Type-1 diabetes (T1D) occurs following autoimmune-induced pancreatic beta cells death. Among several treatment modalities, Mesenchymal Stem Cells (MSCs) transplantation is promising for autoimmune disorders due to immunomodulation, regeneration, and migration to damaged tissue upon systemic injection. This study assessed the safety and efficacy of intravenous injection of autologous bone marrow-derived MSCs in newly diagnosed T1D patients.
After receiving informed consent, 21 patients who met the study criteria were enrolled and randomly assigned to receive either MSCs or placebo. Each patient in the experimental group received two doses of MSCs and followed for at least one year post-transplantation.
The results have shown that this transplantation is safe and significantly reduces the number of hypoglycemic episodes. MSCs transplantation improved glycated hemoglobin (HbA1c), shifted serum cytokine patterns from pro-inflammatory to anti-inflammatory, increased the number of regulatory T-cells in the peripheral blood, and improved quality of life. Early transplantation of MSCs significantly improved HbA1c and C-peptide levels and shifted pro-inflammatory cytokines to anti-inflammatory cytokines. Also, exercise combined with MSCs transplantation improved glycemic and immunologic indices.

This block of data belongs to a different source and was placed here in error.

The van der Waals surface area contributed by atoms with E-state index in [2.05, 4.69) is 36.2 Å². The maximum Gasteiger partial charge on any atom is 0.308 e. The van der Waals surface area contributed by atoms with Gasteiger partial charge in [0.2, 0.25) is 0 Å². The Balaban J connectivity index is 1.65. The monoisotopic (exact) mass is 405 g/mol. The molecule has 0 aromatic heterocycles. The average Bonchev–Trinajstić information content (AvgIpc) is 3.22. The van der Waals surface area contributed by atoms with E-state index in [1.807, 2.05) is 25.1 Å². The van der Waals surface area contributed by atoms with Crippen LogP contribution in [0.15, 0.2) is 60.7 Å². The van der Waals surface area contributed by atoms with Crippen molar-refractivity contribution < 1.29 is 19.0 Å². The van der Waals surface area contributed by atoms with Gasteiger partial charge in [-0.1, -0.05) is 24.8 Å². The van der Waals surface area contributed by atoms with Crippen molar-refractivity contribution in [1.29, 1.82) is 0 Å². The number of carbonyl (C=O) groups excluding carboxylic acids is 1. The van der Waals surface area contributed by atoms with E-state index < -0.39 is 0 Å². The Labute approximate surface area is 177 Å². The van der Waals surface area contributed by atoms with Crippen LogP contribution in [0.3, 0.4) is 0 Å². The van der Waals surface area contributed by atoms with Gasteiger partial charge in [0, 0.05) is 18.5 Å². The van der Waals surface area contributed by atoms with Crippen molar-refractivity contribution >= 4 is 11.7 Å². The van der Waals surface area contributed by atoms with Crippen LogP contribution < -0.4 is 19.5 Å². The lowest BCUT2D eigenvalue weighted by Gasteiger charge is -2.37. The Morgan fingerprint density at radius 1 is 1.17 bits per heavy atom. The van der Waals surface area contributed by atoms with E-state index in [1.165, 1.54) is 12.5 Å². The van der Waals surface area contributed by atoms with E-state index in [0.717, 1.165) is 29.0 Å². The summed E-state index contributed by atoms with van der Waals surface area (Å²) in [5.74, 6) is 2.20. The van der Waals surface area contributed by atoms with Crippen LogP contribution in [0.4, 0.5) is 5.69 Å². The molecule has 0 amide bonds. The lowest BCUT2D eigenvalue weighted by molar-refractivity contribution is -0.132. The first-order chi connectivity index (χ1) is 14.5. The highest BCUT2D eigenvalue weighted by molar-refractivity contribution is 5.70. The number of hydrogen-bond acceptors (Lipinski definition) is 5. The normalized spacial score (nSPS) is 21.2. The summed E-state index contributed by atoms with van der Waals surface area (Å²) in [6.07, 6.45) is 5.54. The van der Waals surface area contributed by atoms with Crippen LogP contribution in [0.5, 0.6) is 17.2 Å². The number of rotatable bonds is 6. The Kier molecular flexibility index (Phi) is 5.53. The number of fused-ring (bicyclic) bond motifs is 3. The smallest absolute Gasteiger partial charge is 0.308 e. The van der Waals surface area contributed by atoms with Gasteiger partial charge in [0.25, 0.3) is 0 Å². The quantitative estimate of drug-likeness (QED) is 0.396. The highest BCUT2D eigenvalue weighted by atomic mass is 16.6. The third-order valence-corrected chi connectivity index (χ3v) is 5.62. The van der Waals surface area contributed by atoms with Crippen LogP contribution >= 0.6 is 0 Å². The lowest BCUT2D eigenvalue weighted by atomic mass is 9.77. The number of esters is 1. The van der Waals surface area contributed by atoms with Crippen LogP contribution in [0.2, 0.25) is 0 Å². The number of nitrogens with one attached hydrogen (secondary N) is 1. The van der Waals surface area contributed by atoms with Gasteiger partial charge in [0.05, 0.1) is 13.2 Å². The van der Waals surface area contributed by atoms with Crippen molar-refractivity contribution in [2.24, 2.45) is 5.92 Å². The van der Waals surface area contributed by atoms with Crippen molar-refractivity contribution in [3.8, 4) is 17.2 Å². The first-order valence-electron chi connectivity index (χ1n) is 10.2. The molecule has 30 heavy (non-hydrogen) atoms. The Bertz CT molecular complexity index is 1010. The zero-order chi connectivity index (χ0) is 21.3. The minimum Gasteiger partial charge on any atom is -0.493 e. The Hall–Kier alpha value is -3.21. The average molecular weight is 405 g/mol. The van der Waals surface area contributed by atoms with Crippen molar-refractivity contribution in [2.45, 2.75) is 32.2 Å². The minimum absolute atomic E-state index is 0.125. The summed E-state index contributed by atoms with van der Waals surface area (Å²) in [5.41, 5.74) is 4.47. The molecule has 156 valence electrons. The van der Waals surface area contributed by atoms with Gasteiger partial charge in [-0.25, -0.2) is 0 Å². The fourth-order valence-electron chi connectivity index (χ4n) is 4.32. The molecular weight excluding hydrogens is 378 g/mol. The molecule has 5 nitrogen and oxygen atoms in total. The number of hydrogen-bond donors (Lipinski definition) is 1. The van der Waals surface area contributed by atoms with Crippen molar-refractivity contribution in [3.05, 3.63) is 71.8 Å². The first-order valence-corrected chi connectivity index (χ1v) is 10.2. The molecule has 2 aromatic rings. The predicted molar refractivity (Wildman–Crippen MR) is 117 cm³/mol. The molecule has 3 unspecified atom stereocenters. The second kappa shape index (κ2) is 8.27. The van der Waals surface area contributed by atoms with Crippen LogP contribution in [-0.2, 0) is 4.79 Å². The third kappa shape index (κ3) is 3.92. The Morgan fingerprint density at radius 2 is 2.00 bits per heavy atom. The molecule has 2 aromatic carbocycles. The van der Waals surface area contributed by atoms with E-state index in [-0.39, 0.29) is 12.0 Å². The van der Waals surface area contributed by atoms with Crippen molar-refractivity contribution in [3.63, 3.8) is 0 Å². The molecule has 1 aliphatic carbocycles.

In conclusion, autologous MSC transplantation is safe and effective, and its early transplantation is a promising treatment in newly-diagnosed T1D children suffering from hypoglycemic episodes.
This clinical trial was registered at the Iranian Registry of Clinical Trials (IRCT) with the identifier IRCT ID: IRCT2016070428786N1 registered on August 20, 2016 (Retrospectively registered) (https://en.irct.ir/trial/23256) and at the U.S. National Institutes of Health (ClinicalTrials.gov) with the related identifier NCT04078308 registered on September 6, 2019 (Retrospectively registered). (https://clinicaltrials.gov/ct2/show/NCT04078308)